The objectives of this study were to identify species and levels of volatile organic compounds (VOCs), and determine their oxidation capacity in the rural atmosphere of western Senegal. A field study was conducted to obtain air samples during September 14 and September 15, 2006 for analyses of VOCs. Methanol, acetone, and acetaldehyde were the most abundant detected chemical species and their maximum mixing ratios reached 6 parts per billion on a volume basis (ppbv). Local emission sources such as firewood and charcoal burning strongly influenced VOC concentrations. The VOC concentrations exhibited little temporal variations due to the low reactivity with hydroxyl radicals, with reactivity values ranging from 0.001 to 2.6 s-1. The conditions in this rural site were rather clean. Low ambient NO x levels limited ozone production. Nitrogen oxide (NO x ) levels reached values less than 2 ppbv and maximum VOC/NO x ratios reached 60 ppbvC/ppbv, with an overall average of 2.4±4.5 ppbvC/ppbv. This indicates that the rural western Senegal region is NO x limited in terms of oxidant formation potential. Therefore, during the study period photochemical ozone production became limited due to low ambient NO x levels. The estimated ozone formation reactivity for VOCs was low and ranged between -5.5 mol of ozone/mol of benzaldehyde to 0.6 mol/mol of anthropogenic dienes.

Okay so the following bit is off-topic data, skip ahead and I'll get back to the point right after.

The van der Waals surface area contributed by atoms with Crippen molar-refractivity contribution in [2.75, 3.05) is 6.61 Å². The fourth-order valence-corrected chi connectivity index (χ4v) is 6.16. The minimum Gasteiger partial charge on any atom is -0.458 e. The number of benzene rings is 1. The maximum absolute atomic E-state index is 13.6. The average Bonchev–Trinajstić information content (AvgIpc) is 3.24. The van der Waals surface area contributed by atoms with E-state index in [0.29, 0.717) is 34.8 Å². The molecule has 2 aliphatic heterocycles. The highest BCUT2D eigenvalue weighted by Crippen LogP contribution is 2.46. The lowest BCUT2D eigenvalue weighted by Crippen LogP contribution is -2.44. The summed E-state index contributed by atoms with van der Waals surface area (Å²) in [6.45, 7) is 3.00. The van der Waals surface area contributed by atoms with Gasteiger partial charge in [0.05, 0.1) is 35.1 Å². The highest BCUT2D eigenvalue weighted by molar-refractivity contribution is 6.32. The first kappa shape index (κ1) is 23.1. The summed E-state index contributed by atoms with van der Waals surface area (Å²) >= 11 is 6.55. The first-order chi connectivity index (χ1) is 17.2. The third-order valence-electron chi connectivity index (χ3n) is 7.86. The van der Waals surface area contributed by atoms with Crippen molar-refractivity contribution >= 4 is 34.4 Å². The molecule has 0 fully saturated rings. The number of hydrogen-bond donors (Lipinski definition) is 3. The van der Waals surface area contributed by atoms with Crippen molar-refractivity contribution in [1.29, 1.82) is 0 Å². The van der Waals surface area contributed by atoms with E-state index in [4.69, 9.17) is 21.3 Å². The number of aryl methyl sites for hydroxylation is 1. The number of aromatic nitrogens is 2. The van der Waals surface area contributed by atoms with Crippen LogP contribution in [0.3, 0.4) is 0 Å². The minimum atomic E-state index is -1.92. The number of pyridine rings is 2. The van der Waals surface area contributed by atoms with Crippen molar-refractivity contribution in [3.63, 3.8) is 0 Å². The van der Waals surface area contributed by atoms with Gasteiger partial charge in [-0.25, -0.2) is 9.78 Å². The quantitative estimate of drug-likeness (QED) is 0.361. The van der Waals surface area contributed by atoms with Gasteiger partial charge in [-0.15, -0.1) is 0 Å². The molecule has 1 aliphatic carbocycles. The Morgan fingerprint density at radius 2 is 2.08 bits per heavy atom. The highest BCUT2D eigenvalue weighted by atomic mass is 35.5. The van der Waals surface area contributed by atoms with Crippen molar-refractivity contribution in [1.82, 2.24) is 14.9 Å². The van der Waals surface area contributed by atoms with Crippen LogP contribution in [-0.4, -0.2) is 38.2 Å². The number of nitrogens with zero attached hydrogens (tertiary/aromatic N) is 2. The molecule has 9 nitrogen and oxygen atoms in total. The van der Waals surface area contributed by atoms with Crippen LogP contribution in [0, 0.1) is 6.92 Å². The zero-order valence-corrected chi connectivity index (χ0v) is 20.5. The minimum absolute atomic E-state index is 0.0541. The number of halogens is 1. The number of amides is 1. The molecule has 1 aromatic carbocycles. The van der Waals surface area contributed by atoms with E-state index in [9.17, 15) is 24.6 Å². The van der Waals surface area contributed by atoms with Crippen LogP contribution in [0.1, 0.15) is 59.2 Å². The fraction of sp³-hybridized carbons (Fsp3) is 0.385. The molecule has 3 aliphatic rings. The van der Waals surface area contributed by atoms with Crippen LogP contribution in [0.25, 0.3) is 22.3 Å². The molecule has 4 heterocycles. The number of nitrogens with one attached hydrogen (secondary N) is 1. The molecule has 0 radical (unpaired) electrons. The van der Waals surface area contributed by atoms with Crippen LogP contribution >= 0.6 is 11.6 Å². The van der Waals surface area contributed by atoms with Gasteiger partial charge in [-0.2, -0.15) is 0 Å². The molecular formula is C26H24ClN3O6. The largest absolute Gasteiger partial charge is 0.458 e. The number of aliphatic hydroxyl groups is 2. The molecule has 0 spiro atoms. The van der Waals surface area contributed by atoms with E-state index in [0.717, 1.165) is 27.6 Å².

All Science Journal Classification (ASJC) codes
- Environmental Chemistry
- Atmospheric Science